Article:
Energy Star certified buildings are verified to perform better than 75 percent of similar buildings nationwide. They use an average of 35 percent less energy and are responsible for 35 percent fewer emissions than typical buildings. Many common building types can earn the Energy Star, including office buildings, K-12 schools, hotels and retail stores.

The cities on this list demonstrate that when facility owners and managers apply EPA’s Energy Star guidelines for energy management to the buildings where we all work, shop and learn, they save energy, save money and reduce greenhouse gas emissions. This work is vital because in most cities, commercial buildings are the largest source of carbon emissions.

Since 1999, more than 25,000 buildings across America have earned EPA’s Energy Star certification, saving nearly $3.4 billion on utility bills and preventing greenhouse gas emissions equal to the emissions from the annual electricity use of nearly 2.4 million homes.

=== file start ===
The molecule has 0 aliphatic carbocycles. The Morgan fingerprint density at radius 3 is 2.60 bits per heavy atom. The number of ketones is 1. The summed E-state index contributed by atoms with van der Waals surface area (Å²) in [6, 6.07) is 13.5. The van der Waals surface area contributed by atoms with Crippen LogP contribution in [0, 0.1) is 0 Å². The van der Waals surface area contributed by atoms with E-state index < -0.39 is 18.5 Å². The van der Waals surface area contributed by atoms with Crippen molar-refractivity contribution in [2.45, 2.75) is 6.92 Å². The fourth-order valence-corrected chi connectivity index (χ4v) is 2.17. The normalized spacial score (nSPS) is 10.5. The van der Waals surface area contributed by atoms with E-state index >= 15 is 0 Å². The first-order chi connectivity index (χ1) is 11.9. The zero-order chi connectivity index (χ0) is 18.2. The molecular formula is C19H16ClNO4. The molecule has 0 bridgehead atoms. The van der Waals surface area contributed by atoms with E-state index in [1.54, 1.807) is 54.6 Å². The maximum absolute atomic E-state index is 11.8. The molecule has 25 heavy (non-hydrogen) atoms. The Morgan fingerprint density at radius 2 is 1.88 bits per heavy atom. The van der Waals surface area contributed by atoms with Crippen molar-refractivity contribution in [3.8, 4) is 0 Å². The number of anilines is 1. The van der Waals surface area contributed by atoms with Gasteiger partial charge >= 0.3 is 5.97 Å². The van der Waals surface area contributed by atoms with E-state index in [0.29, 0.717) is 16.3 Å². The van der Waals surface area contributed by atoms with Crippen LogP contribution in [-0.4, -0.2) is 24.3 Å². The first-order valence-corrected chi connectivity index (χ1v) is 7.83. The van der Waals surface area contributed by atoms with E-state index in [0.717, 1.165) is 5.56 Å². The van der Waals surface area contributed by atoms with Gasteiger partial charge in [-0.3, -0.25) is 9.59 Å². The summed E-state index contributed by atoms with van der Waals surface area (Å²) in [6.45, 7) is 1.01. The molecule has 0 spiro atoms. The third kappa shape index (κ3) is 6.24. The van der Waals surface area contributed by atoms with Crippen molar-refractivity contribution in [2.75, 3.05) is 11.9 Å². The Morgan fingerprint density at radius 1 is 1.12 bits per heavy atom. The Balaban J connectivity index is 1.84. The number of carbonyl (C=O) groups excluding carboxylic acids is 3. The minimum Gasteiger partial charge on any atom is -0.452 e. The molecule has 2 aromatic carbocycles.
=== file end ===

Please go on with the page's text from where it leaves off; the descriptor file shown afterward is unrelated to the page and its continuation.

Did your city make the cut? If so, use the hashtag #EnergyStar and share this year’s Energy Star Top 25 Cities List with everyone you know.

About the author: Jean Lupinacci is the acting director of the Climate Protection Partnerships Division at the U.S. Environmental Protection Agency. She has been with EPA for 20 years with primary responsibilities for developing and managing voluntary energy efficiency programs.

 

Editor's Note: The opinions expressed here are those of the author. They do not reflect EPA policy, endorsement, or action, and EPA does not verify the accuracy or science of the contents of the blog.